California’s official death toll for COVID-19 has surpassed 90,000, as the state grapples with a fifth wave of infections that continues to escalate but has not translated to a sharp increase in fatalities, as of yet.
The California Department of Public on Friday reported 90,117 Californians have died of coronavirus since the start of the pandemic more than two years ago, adding 160 newly reported deaths since its previous update Tuesday.
The mark comes as the United States surpasses 1 million virus fatalities.
Although the tallies continue to balloon past once-unthinkable milestones, California’s seven-day average for COVID-19 deaths dropped to about 11 by the week ending April 21, the most recent with complete data available.
Aside from a five-day stretch last June, the latest rolling weekly death average is California’s lowest recorded since the very early days of the pandemic in March 2020. The death rate has steadily fallen since the peak of winter’s omicron wave, CDPH figures show.
The winter 2020 surge, which began before vaccines were made widely available, killed nearly 700 Californians a day at its peak in January 2021. The death rate peaked at nearly 260 per day during this past winter’s omicron variant surge and at about 140 a day during summer’s delta wave.
COVID-19 transmission highest in Bay Area
However, coronavirus transmission numbers are rising fast, nationwide and within California, where infection rates remain highest in the Bay Area.
The statewide case rate, which dropped as low as 5.2 per 100,000 residents in March, has spiked back up to 18.5 per 100,000 as of Friday’s state health update. Positivity bottomed out at 1.2% in late March but has now jumped to 4.4%.
Both metrics increased by 26% in the past week, and are at their highest point since mid-February.
San Francisco had the highest case rate among California counties at 40 per 100,000, with its positivity fourth-highest at 9.8%, CDPH reported Friday, trailing only a trio of sparsely populated counties.
Following San Francisco in terms of case rate were San Mateo and Santa Clara counties, each at 35 per 100,000; Santa Cruz at 34; Sonoma, Alameda and Marin at 29; Humboldt at 28; and Contra Costa at 25.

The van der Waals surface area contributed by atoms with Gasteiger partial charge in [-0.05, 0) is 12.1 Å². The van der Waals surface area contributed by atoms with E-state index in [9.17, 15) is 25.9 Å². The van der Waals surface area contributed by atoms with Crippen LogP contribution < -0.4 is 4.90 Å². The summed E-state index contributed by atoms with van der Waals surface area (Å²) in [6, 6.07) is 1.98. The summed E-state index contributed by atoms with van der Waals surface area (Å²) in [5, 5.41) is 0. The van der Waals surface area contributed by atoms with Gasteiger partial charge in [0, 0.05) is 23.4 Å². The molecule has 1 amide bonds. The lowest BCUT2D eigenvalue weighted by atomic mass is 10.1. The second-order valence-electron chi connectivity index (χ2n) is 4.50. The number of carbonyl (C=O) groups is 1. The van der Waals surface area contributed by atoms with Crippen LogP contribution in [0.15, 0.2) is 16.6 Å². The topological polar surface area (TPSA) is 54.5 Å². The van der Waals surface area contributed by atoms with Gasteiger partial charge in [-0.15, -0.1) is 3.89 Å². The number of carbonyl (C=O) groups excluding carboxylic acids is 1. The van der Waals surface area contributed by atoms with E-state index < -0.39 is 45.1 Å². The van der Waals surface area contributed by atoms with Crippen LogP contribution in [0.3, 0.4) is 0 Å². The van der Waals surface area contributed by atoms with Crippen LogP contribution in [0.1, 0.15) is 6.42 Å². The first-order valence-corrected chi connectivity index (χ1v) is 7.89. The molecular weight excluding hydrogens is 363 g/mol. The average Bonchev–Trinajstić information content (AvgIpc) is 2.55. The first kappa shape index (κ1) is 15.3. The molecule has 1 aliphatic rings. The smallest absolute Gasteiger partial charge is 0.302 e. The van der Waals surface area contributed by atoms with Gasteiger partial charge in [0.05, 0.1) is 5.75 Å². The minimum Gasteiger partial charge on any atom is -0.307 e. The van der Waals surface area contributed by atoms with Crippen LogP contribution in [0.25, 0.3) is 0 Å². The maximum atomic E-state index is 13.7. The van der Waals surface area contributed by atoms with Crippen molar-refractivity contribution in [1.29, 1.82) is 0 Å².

Most Sacramento-area counties are above California’s average for positivity rate: Yuba County was at 7.5%, Placer County at 7.3%, Sacramento County at 6.8% and El Dorado County at 6.2%. Sutter County matched the state at 4.4%.
Those counties, however, were all recorded below the state average in per-capita case rate as of Friday. That disparity reflects a decline in local testing volume, especially compared to the Bay Area.
Hospitalizations with COVID-19 are steadily climbing, with 1,339 virus-positive patients in hospital beds as of Friday’s state data update, a 32% increase in the past two weeks and the most since late March.
The intensive care unit total has held mostly steady since mid-April, fluctuating around about 150 patients; CDPH on Friday reported 162 ICU patients with the virus.
Both numbers remain small fractions of winter’s omicron peak, when California hospitals were treating more than 15,000 coronavirus patients including about 2,600 in ICUs. Hospital trends tend to lag case trends by a couple of weeks.
Health officials continue to stress the importance of vaccination and boosters.
For the most recent week with data available, CDPH said unvaccinated Californians were about five times more likely to be infected, seven times more likely to be hospitalized and eight times more likely to die of COVID-19 than those who are vaccinated and boosted.
About 83% of Californians ages 5 and older are at least partially vaccinated, but only 41% have had a booster dose, including only 59% of those who are fully vaccinated and in the eligible time period to get boosted, according to the latest state health data.
BA.2.12.1 growing prominent in Sacramento area
Health officials say the recent spike is largely due to a pair of highly contagious omicron subvariants, known as BA.2 and BA.2.12.1.
BA.2.12.1, which is the more transmissible of the two, currently has a larger foothold on the East Coast but is continuing to grow in prevalence nationwide, according to the Centers for Disease Control and Prevention, which updates variant prevalence data weekly on Tuesdays.
Yolo County health officer Dr. Aimee Sisson told The Sacramento Bee in an email this week that BA.2.12.1 made up 35% of positive virus cases May 1 to May 7 on the UC Davis campus, and the same percentage for cases detected across the Healthy Yolo Together testing network.